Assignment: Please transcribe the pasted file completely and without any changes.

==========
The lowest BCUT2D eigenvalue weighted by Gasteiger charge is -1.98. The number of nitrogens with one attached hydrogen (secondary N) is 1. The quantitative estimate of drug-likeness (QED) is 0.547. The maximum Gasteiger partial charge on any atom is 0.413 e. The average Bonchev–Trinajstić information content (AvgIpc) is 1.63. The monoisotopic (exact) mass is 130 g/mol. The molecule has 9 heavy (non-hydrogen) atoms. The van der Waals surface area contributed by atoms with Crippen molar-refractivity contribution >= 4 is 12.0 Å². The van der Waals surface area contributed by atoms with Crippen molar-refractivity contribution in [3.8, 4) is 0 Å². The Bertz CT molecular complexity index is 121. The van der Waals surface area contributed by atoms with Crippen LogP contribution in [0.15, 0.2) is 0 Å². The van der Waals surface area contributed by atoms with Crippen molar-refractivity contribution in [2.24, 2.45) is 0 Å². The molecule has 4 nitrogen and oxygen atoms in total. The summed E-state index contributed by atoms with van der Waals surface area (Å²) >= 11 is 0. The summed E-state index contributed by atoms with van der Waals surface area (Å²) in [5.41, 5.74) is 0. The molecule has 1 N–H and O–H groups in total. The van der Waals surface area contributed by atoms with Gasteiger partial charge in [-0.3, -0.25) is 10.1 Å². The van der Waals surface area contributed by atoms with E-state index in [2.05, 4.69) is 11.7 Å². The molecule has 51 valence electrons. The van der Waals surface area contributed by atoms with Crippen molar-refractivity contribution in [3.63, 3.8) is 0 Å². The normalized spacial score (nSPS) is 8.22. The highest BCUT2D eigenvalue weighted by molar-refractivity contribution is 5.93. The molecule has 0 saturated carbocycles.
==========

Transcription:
The lowest BCUT2D eigenvalue weighted by Gasteiger charge is -1.98. The number of nitrogens with one attached hydrogen (secondary N) is 1. The quantitative estimate of drug-likeness (QED) is 0.547. The maximum Gasteiger partial charge on any atom is 0.413 e. The average Bonchev–Trinajstić information content (AvgIpc) is 1.63. The monoisotopic (exact) mass is 130 g/mol. The molecule has 9 heavy (non-hydrogen) atoms. The van der Waals surface area contributed by atoms with Crippen molar-refractivity contribution >= 4 is 12.0 Å². The van der Waals surface area contributed by atoms with Crippen molar-refractivity contribution in [3.8, 4) is 0 Å². The Bertz CT molecular complexity index is 121. The van der Waals surface area contributed by atoms with Crippen LogP contribution in [0.15, 0.2) is 0 Å². The van der Waals surface area contributed by atoms with Crippen molar-refractivity contribution in [2.24, 2.45) is 0 Å². The molecule has 4 nitrogen and oxygen atoms in total. The summed E-state index contributed by atoms with van der Waals surface area (Å²) >= 11 is 0. The summed E-state index contributed by atoms with van der Waals surface area (Å²) in [5.41, 5.74) is 0. The molecule has 1 N–H and O–H groups in total. The van der Waals surface area contributed by atoms with Gasteiger partial charge in [-0.3, -0.25) is 10.1 Å². The van der Waals surface area contributed by atoms with E-state index in [2.05, 4.69) is 11.7 Å². The molecule has 51 valence electrons. The van der Waals surface area contributed by atoms with Crippen molar-refractivity contribution in [3.63, 3.8) is 0 Å². The normalized spacial score (nSPS) is 8.22. The highest BCUT2D eigenvalue weighted by molar-refractivity contribution is 5.93. The molecule has 0 saturated carbocycles.